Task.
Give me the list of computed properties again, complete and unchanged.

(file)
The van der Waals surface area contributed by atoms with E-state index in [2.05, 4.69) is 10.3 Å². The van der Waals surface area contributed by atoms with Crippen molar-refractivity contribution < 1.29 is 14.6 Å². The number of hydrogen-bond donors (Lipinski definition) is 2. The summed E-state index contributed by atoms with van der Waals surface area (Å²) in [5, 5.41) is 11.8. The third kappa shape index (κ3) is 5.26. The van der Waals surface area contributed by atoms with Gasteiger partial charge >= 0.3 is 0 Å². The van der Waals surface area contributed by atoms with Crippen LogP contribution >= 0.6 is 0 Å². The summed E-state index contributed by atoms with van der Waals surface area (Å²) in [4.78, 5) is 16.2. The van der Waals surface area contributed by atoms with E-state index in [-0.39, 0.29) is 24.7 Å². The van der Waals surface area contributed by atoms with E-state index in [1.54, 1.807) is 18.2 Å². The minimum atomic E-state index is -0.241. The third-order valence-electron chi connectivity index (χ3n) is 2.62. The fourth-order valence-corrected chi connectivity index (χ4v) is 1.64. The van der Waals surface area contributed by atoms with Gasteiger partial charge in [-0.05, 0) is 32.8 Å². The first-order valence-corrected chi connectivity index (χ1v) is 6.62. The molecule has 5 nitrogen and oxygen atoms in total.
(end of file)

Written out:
The van der Waals surface area contributed by atoms with E-state index in [2.05, 4.69) is 10.3 Å². The van der Waals surface area contributed by atoms with Crippen molar-refractivity contribution < 1.29 is 14.6 Å². The number of hydrogen-bond donors (Lipinski definition) is 2. The summed E-state index contributed by atoms with van der Waals surface area (Å²) in [5, 5.41) is 11.8. The third kappa shape index (κ3) is 5.26. The van der Waals surface area contributed by atoms with Gasteiger partial charge >= 0.3 is 0 Å². The van der Waals surface area contributed by atoms with Crippen LogP contribution >= 0.6 is 0 Å². The summed E-state index contributed by atoms with van der Waals surface area (Å²) in [4.78, 5) is 16.2. The van der Waals surface area contributed by atoms with E-state index in [-0.39, 0.29) is 24.7 Å². The van der Waals surface area contributed by atoms with E-state index in [1.54, 1.807) is 18.2 Å². The minimum atomic E-state index is -0.241. The third-order valence-electron chi connectivity index (χ3n) is 2.62. The fourth-order valence-corrected chi connectivity index (χ4v) is 1.64. The van der Waals surface area contributed by atoms with Gasteiger partial charge in [-0.05, 0) is 32.8 Å². The first-order valence-corrected chi connectivity index (χ1v) is 6.62. The molecule has 5 nitrogen and oxygen atoms in total.